If there was a relatively normal premorbid state and somewhat abrupt cognitive decline associated with severe depression, diagnose: Major Depressive Disorder.


Changes in the body's chemistry influence mood and thought processes, and biological factors contribute to some cases of depression. In addition, chronic and serious illness such as heart disease or cancer may be accompanied by depression. With many individuals, however, depression signals first and foremost that certain mental and emotional aspects of a person's life are out of balance.

Significant transitions and major life stressors such as the death of a loved one or the loss of a job can help bring about depression. Other more subtle factors that lead to a loss of identity or self-esteem may also contribute. The causes of depression are not always immediately apparent, so the disorder requires careful evaluation and diagnosis by a trained mental health care professional.

Sometimes the circumstances involved in depression are ones over which an individual has little or no control. At other times, however, depression occurs when people are unable to see that they actually have choices and can bring about change in their lives.


Depressive illnesses are highly responsive to treatment. In fact, 80 percent of people with depression report feeling better within a few weeks of starting treatment.

There is still some stigma, or reluctance, associated with seeking help for emotional and mental problems, including depression. Unfortunately, feelings of depression often are viewed as a sign of weakness rather than as a signal that something is out of balance. The fact is that people with depression can not simply 'snap out of it' and feel better spontaneously.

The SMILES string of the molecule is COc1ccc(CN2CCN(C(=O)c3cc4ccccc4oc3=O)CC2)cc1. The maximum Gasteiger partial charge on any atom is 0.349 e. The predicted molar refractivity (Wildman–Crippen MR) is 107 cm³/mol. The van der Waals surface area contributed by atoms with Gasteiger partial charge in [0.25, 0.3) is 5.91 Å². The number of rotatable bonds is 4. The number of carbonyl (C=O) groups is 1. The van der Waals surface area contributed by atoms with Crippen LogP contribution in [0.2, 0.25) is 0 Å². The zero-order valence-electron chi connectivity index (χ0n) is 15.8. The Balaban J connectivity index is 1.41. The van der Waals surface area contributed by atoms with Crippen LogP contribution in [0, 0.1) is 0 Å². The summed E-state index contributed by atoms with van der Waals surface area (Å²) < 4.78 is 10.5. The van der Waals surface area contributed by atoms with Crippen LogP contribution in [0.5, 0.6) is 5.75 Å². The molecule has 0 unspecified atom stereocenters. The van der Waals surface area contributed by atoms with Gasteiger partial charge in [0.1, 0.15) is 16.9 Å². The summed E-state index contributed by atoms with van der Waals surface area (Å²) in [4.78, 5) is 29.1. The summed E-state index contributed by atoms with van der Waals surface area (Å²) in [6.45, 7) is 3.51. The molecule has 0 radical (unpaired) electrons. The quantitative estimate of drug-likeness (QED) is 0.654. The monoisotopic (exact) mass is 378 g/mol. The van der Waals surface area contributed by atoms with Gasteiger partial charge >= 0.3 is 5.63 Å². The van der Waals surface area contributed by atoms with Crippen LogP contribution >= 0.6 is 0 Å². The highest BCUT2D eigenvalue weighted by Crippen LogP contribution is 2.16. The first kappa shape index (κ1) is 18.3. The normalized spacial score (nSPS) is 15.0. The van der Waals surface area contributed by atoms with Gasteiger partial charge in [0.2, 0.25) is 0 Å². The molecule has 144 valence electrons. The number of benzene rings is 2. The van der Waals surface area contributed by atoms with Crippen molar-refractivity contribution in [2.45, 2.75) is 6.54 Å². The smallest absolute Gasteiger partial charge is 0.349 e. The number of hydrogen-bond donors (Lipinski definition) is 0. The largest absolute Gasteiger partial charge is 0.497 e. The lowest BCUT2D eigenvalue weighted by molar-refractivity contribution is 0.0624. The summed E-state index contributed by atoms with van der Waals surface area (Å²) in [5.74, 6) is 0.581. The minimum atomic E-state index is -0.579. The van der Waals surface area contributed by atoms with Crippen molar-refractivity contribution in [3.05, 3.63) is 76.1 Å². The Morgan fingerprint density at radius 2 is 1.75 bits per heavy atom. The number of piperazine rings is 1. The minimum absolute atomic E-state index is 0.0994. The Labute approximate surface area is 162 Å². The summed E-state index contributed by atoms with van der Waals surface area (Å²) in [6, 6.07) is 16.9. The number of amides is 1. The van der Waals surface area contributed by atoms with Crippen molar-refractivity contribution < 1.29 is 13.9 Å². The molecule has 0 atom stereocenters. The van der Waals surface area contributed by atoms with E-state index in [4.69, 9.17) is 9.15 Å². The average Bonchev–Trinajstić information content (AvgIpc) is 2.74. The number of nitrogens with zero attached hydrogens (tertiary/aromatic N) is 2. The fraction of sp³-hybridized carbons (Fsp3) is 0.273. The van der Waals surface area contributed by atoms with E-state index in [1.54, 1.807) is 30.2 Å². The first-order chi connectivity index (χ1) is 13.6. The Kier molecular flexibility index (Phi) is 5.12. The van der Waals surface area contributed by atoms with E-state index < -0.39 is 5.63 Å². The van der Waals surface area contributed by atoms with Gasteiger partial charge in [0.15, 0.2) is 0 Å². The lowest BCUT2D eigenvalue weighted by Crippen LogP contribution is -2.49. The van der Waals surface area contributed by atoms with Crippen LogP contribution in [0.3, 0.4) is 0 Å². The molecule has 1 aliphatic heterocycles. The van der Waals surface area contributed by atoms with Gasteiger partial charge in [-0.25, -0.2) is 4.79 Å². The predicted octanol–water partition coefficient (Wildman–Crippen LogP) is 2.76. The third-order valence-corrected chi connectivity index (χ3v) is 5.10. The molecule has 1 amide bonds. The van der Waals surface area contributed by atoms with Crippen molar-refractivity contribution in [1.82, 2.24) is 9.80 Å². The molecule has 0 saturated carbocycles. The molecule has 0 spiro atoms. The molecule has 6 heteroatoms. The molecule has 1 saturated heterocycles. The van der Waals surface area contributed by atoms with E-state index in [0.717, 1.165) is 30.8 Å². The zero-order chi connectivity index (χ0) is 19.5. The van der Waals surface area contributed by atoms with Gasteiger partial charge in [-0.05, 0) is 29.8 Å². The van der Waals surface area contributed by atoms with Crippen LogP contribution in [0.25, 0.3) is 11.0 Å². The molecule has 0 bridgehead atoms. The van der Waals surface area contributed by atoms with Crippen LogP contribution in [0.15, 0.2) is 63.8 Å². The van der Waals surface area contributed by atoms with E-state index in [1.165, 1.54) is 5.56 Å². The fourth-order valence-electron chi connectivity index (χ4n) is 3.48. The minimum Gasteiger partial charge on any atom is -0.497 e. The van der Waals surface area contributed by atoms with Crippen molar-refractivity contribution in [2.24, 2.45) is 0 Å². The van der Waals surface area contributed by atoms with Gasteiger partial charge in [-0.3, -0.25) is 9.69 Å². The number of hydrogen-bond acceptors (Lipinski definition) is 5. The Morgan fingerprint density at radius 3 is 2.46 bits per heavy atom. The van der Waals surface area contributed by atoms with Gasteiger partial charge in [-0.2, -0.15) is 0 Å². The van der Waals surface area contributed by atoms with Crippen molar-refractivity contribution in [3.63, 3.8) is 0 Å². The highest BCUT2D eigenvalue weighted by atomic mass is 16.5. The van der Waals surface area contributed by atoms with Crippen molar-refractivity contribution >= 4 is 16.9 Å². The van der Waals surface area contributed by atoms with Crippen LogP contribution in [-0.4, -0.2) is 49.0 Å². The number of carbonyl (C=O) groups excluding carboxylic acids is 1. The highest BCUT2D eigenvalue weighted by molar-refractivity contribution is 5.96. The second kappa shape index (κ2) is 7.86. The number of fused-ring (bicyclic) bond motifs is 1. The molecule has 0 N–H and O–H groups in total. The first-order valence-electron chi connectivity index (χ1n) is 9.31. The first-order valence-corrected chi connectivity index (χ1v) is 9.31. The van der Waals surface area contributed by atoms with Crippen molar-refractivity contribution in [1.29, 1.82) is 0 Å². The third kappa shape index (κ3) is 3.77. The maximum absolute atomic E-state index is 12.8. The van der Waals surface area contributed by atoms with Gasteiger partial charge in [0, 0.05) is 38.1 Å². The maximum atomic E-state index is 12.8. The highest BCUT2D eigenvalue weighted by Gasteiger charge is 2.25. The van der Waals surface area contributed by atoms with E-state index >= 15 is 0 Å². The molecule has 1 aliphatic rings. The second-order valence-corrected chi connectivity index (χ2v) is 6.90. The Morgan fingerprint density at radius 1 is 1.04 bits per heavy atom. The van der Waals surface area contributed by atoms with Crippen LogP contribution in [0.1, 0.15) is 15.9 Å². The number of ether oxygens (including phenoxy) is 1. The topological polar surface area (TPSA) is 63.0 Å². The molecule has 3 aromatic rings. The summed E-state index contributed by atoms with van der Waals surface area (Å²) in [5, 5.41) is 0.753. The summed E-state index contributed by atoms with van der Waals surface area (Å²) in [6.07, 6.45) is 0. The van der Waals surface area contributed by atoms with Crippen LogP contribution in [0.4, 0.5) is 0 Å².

Both psychotherapy and medication may be needed to treat depression. Although medication may help to control it, individuals must learn to recognize their own patterns of depression and develop more effective ways to cope with them. Treatment success depends on factors such as the type of depression, its severity, how long it has been going on, and how an individual responds to treatment. Left untreated, depression can become chronic and even worsen.

Counseling and Psychotherapy [ See Therapy Section ]:

There are several approaches to psychotherapy -- including cognitive-behavioral, interpersonal, psychodynamic and other kinds of 'talk therapy' -- that help depressed individuals recover. Psychotherapy offers people the opportunity to identify the factors that contribute to their depression and to deal effectively with the psychological, behavioral, interpersonal and situational causes. 

Pharmacotherapy [ See Psychopharmacology Section ] :

Medication: Most antidepressants believed to be equally effective in equivalent therapeutic doses. Expect a 2- to 6- week latent period before the full effect is seen at therapeutic doses. To prevent relapse, continue medication for at least 4 to 9 months after patient becomes asymptomatic.

Tricyclic Antidepressants (TCAs):

 Nortriptyline .

Second-generation Antidepressants:

    Bupropion (Wellbutrin).
    V enlafaxine (Effexor).
    Trazodone (Desyrel).
    Nefazodone (Serzone).
    Mirtazapine (Remeron).


DSM Code

296.3 Major Depressive Disorder Recurrent Unspecified

F32 Major Depression

Disorder Sheets

Depression Alliance
20 Great Dover Street
Tel: +448451232320
Email: Click Here
Website: Click Here
Facebook: Click here


MDF Bipolar Organisation
Midlands & North of England Office,
MDF The Bipolar Organisation,
2 Macon Court,
Herald Drive,
Email: Click Here
Website: Cllick Here

Recommended Book

Treatment Works for Major Depressive Disorder: A Patient and Family Guide - Click Here to View

Major Depressive Episode

Misc Information

Mood Disorder's